|May 2006||National Research Flagship||Light Metals|
Low-cost, high-performance titanium alloys
The Light Metals Flagship is developing a technology that could dramatically reduce the cost of making titanium alloys.
The new technology, which starts with low-cost titanium chemicals, is capable of producing a range of alloys, including emerging high-performance titanium aluminides.
Titanium alloys are light, strong corrosion-resistant and biocompatible. At the moment, their high production cost limits their use to aerospace applications.
However, demand for titanium alloys is expected to rise rapidly over the next decade, despite the price tag – upwards of US$100,000 per tonne.
Simple and direct
The standard technology for manufacturing titanium alloys involves mixing and melting constituent metals, followed by re-casting and machining.
Some aluminide-based alloys are brittle and difficult to machine, requiring specialised downstream processing – adding further to already high production costs.
In the Flagship process, titanium chemicals are directly reduced with aluminium to produce titanium-aluminium alloys as a powder.
This powder could then be formed into various end-products through net shaping, a technique involving minimum materials wastage during manufacture.
"The reactions are direct and simple, and process times are also shorter," says Dr Jawad Haidar of CSIRO Industrial Physics, who leads the titanium alloys project. "Energy requirements are low and the reaction occurs at atmospheric pressure."
"The process is amenable to continuous, large-scale production, and has the potential to reduce wastage."
The Flagship's experimental system currently produces up to 150 grams per hour of various titanium-aluminium alloys.
Dr Haidar says the economics of the CSIRO process are attractive and its simplicity suggests that scale-up should be straightforward.
Apart from making commonly used alloys such asTi-6Al-4V, the process could also be used to make titanium aluminides, which perform particularly well in high-temperature aerospace and automotive applications.
These new alloys are used in jet engines, racing cars and car exhaust valves, but they could replace nickel-based 'super-alloys' in novel aerospace, automotive, energy and implant (e.g. human joint) applications.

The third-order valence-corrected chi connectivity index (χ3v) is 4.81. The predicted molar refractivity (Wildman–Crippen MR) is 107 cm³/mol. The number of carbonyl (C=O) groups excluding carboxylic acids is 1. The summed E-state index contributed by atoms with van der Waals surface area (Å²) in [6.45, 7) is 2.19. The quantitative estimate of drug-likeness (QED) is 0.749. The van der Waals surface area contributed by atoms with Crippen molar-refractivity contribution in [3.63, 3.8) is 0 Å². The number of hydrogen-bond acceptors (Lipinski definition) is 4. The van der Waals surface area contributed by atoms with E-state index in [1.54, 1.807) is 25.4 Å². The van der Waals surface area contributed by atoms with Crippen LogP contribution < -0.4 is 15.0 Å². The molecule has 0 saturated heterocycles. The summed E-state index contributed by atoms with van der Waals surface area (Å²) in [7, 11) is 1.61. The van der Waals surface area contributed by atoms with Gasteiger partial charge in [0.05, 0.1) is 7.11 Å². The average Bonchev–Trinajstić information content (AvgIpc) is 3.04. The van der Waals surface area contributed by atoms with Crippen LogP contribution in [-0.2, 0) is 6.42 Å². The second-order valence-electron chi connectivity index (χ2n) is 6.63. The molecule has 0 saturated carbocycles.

The Light Metals Flagship is currently seeking commercial partners to work with researchers in scaling up the process.
Contact: Dr Jawad Haidar,
IN THIS EDITION:
MEET THE SCIENTIST:
Dr Chris Goodes - Theme Leader Aluminium and Magnesium for the Light Metals Flagship and Program Manager for Light Metal Production in CSIRO Minerals.
The Light Metals Flagship is a CSIRO initiative and part of the National Research Flagships program that aims to deliver scientific solutions to advance Australia's most important national objectives. One of the largest scientific initiatives ever mounted in Australia, it aligns closely with the Federal Government's National Research Priorities. The initiative brings together our national research resources to deliver breakthroughs in fields ranging from healthcare to light metals and the environment.
About this email
This E-Newsletter uses an HTML-rich media format to provide an easy-to-follow, visually attractive layout. If for any reason, your computer does not support HTML format email, please let us know by emailing Mary-Lou.Considine@csiro.au with your full name and email address, and we will ensure you receive our E-Newsletter in a plain-text format.
Please feel free to forward it to those in your organisation who would be interested in receiving future newsletters.
If you do not wish to receive this electronic newsletter from the Light Metals Flagship, please reply to this message with the word "unsubscribe" in the subject line. Alternatively, please contact Mary-Lou.Considine@csiro.au or telephone us on +61 3 9545 8500 to request the removal of your email address.
This E-Newsletter is a publication of CSIRO Communications. It does not purport to be comprehensive or to render professional advice. All material in this publication is subject to copyright. For permission to reproduce any part or all of an article, please contact the editor.
Light Metals Flagship
Editor: Mary-Lou Considine
PO Box 312,
Clayton South, Vic. 3169
Phone: +61 3 9545 8744
Fax: +61 3 9545 8622